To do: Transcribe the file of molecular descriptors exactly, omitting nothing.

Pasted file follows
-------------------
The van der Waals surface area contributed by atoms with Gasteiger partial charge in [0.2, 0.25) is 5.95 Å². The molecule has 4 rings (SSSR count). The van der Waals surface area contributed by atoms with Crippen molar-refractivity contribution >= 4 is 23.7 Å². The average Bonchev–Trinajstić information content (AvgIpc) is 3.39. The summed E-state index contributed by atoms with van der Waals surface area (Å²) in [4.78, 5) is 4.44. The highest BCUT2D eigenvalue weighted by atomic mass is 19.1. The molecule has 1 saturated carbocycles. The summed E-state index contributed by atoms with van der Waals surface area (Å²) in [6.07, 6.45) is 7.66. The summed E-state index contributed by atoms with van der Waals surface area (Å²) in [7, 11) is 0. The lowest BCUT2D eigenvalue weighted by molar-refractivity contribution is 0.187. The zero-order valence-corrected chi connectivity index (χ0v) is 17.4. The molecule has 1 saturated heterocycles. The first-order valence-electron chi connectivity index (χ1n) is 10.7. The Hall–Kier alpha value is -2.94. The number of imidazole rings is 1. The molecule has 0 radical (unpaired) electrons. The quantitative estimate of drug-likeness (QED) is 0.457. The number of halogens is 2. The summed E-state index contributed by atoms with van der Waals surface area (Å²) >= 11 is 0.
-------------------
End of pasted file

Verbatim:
The van der Waals surface area contributed by atoms with Gasteiger partial charge in [0.2, 0.25) is 5.95 Å². The molecule has 4 rings (SSSR count). The van der Waals surface area contributed by atoms with Crippen molar-refractivity contribution >= 4 is 23.7 Å². The average Bonchev–Trinajstić information content (AvgIpc) is 3.39. The summed E-state index contributed by atoms with van der Waals surface area (Å²) in [4.78, 5) is 4.44. The highest BCUT2D eigenvalue weighted by atomic mass is 19.1. The molecule has 1 saturated carbocycles. The summed E-state index contributed by atoms with van der Waals surface area (Å²) in [6.07, 6.45) is 7.66. The summed E-state index contributed by atoms with van der Waals surface area (Å²) in [7, 11) is 0. The lowest BCUT2D eigenvalue weighted by molar-refractivity contribution is 0.187. The zero-order valence-corrected chi connectivity index (χ0v) is 17.4. The molecule has 1 saturated heterocycles. The first-order valence-electron chi connectivity index (χ1n) is 10.7. The Hall–Kier alpha value is -2.94. The number of imidazole rings is 1. The molecule has 0 radical (unpaired) electrons. The quantitative estimate of drug-likeness (QED) is 0.457. The number of halogens is 2. The summed E-state index contributed by atoms with van der Waals surface area (Å²) >= 11 is 0.